In April 2006, Carole Patterson was employed by El Reposo Nursing Home Group, Inc., as a certified nursing assistant in a nursing home run by El Reposo. On April 21, 2006, Patterson was assisting a resident of the nursing home and she fell. She reported the incident, and El Reposo filed an Employer's First Report of Injury indicating that Patterson had pulled her back assisting a patient. Patterson was sent to see a physician, who diagnosed her with an "upper thoracic strain," and she returned to work the following day. Patterson left the employment of El Reposo in May 2006.
Patterson had seen a physician in 2004 and had undergone an MRI at that time. The 2004 MRI revealed a bulging disk at C6-7. Patterson had begun seeing her personal physician, Dr. Jeff Goodman, in February 2006, complaining of pain in her shoulders, neck, back, and arms. Patterson had seen Dr. Goodman on April 12, 2006, for those same complaints.
After her accident on April 21, Patterson next saw Dr. Goodman on May 31, complaining of the same general symptoms in her neck and shoulders. Patterson did not tell Dr. Goodman that she had injured herself at work on April 21. In fact, although Patterson saw Dr. Goodman on
In May 2007, Patterson filed an action against El Reposo in which she sought workers' compensation benefits. On Patterson's motion, the trial court bifurcated the trial, holding a trial on the issue of compensability only on May 29, 2009. After that hearing, in June 2009, the trial court entered a judgment finding Patterson's injuries compensable. In pertinent part, the court's order, which did not contain detailed findings of facts and conclusions of law, reads:
In October 2009, Dr. Martin Jones, the physician El Reposo selected as Patterson's authorizing treating physician, examined Patterson. Dr. Jones determined that Patterson was not a candidate for cervical disk surgery. He said that Patterson would benefit from pain-management treatment but further stated that such treatment should be paid for by private insurance "since she was having the same symptoms prior to her [work-related] injury." Based on Dr. Jones's opinion that any pain-management treatment was not necessitated by the work-related injury, El Reposo refused to authorize pain-management treatment for Patterson. Patterson then filed a motion seeking to have El Reposo held in contempt and to order El Reposo to provide pain-management treatment.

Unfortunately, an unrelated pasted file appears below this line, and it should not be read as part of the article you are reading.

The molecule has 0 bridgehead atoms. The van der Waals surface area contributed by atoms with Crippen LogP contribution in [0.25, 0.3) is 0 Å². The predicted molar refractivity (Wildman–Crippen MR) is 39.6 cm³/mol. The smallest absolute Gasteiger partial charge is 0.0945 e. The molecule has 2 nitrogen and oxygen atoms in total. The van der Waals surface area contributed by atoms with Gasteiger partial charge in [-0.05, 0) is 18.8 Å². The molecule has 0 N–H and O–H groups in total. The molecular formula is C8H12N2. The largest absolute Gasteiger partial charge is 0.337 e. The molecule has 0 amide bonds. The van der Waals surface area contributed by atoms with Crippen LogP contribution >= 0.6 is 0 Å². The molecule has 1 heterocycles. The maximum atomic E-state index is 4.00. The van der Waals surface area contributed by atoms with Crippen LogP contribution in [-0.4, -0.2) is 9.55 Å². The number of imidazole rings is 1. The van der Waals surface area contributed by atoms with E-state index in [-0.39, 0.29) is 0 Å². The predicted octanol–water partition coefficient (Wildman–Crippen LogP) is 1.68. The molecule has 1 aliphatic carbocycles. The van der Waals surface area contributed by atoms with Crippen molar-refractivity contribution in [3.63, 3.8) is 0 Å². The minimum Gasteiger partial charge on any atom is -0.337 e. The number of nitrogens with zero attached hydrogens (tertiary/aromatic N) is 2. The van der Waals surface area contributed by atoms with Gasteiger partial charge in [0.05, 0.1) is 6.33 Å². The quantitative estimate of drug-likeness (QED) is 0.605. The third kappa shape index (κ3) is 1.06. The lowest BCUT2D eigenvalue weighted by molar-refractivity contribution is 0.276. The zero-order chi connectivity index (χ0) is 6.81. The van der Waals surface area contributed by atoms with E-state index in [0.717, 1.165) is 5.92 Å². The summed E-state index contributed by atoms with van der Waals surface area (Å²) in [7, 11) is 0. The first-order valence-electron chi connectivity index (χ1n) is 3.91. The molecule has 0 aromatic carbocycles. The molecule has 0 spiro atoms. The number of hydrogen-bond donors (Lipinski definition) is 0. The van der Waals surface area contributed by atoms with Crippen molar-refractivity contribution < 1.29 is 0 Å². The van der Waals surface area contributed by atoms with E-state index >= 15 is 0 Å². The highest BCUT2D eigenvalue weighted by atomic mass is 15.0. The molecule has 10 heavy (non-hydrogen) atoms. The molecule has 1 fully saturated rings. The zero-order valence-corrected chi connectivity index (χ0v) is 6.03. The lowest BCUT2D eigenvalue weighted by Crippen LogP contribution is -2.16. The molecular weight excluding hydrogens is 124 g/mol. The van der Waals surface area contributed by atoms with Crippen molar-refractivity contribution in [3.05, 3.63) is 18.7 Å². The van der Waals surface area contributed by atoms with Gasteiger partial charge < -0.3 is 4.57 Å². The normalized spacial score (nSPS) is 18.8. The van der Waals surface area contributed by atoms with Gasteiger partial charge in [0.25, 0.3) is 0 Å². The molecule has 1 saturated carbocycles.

The trial court declined to hold El Reposo in contempt. However, the trial court ordered that El Reposo either provide another orthopedic physician to examine Patterson to determine the necessity or appropriateness of surgical intervention or provide Patterson pain-management treatment. El Reposo offered Patterson an appointment with a second orthopedic physician, who Patterson rejected. El Reposo then presented Patterson with a panel of four orthopedic physicians from which to choose; Patterson selected Dr. E. Carter Morris.
Dr. Morris examined Patterson on March 22, 2010. Like Dr. Jones, Dr. Morris felt that Patterson was not a good candidate for cervical surgery. He also stated that he agreed with Dr. Jones that Patterson may need pain-management treatment but that any such treatment "should be paid for by her primary health insurance." An excerpt of Dr. Morris's deposition testimony indicates that he did not think that the pain-management treatment should be paid for by El Reposo because Patterson had been "showing evidence of pain before the injury." Dr. Morris also testified that he did not think that Patterson's symptoms related to Patterson's April 2006 cervical strain or any of the findings on her MRI scans. He stated
The trial court granted Patterson's motion on September 27, 2010, and ordered El Reposo to provide pain-management treatment to Patterson within 10 days. In its order, the trial court stated that it had "previously found that [Patterson] presented substantial evidence that her injuries and symptoms of pain are the result of an injury arising out of and in the course of her employment on April 21, 2006." It is from this order that El Reposo seeks mandamus relief.